Minister Brennan said: "Last year's edition of the UN report itself contained a clear statement of these problems, when it stated that, in countries where economic conditions change rapidly, as has been the case in Ireland, the risk of poverty measure fails to provide a complete picture of the way in which economic growth leads to real improvements in people's lives. Levels of relative income poverty are related to increases in incomes generally and this is why Ireland, which has experienced rapid and dramatic increases in incomes over the past number of years, continues to have a high 'at risk of poverty' rate. The reality is that these increases in income outstripped even substantial real increases in the incomes of households with relatively low earnings or on social welfare".
The Minister said that partly as a result of the limitations of the 'at risk of poverty' indicator, Ireland had chosen the 'consistent poverty' measure as the national indicator used to identify those experiencing basic deprivation and who are most in need. This measure is calculated by identifying from among people at risk of poverty those who are also deprived of basic goods and services regarded as essential for living in Ireland today. The latest available survey data show that consistent poverty fell from 8.8 per cent in 2003 to 6.8 per cent in 2004.
Minister Brennan said that in the light of Poverty Index findings in this report it was important to draw attention to an article in June 2006 in the prominent journal "Development and Transition", published by the UN Development Programme - which commissioned today's report - and the London School of Economics and Political Science. This article insisted that relative poverty indicators cannot be used for international comparisons unless countries are similar in their level of economic development.
That article concluded: "The "risk of poverty" label sends the wrong signal to the public and policy-makers. According to the European Commission, Ireland has the highest poverty rate in the European Union and the figure is rising. Yet Ireland has had stellar record of growth in jobs and income over the last 15 years. The standard of living for nearly everyone has increased since the early 1990's at a rate unprecedented in recent European history. What's the catch? Income growth has been slightly larger in the upper 80% of the population than it has in the lower 20%. Therefore, according to the Commission's indicators, although hundreds of thousands of people have been lifted out of actual poverty, Ireland is not a success story, but a basket case".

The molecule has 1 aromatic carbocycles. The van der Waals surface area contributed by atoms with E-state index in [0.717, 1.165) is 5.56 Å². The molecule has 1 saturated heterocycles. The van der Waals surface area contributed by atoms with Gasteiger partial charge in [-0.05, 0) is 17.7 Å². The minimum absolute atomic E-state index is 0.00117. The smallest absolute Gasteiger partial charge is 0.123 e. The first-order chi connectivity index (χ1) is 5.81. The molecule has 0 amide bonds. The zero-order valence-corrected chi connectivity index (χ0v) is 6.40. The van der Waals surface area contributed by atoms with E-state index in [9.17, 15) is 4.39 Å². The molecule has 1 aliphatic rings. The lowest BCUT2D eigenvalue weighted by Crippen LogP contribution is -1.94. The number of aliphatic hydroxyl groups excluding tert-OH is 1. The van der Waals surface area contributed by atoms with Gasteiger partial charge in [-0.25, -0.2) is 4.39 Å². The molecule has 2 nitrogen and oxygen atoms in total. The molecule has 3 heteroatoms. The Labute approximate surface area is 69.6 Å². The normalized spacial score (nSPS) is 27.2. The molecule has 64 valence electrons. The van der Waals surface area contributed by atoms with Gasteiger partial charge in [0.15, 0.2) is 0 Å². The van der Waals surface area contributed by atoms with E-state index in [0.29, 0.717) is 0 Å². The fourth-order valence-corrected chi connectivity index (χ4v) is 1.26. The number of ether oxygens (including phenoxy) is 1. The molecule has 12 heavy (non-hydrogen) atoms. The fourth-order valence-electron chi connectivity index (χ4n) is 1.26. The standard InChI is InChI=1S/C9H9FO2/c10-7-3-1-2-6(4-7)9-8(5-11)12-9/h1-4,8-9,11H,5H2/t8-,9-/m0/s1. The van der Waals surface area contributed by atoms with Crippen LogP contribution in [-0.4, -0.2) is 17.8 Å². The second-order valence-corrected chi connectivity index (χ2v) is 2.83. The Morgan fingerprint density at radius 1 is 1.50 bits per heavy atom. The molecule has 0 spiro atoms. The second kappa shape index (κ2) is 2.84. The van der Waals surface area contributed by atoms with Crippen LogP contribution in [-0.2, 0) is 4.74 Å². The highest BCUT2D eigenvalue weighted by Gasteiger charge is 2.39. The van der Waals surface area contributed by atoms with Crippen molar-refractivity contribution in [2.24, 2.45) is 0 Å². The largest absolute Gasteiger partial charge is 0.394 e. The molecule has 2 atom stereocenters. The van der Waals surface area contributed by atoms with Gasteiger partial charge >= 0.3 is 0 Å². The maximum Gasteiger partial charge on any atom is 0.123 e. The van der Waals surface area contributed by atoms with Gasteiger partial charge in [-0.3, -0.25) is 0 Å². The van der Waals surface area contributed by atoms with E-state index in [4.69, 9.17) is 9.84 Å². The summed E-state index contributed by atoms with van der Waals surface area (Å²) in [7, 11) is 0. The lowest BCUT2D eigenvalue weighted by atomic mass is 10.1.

(Source: "Make Spurious Poverty Statistics History" by Kalman Mizsei, Assistant Administrator and Director, United Nations Development Programme, Regional Bureau for Europe and the CIS and Miroslav Beblavy, State Secretary, Ministry of Labour, Social Affairs and Family, Slovakia.)
Note: Copy of article attached. Article can also be accessed on
Overall, the article concluded that reliance on the "risk of poverty" indicator causes four conspicuous problems:
- The results too often belie common sense.
- The "at risk of poverty" label sends the wrong signal to the public and policy makers.
- The "risk of poverty" logic doesn't lead to effective national policy.
- The message of this methodology is that within the EU there should be no cross-country social solidarity.
Minister Brennan said that Ireland had performed very well under the two other elements on the Human Poverty Index: Long-term unemployment and life expectancy. The current long-term unemployment rate is 1.4%, lower than the figure used in the report, and overall Ireland continues to have one of the lowest unemployment rates in the EU at 4.3%. The life expectancy rate, at 8.7%, reflects the rapid progress being made and puts Ireland on a par with, or well ahead of, the majority of countries surveyed.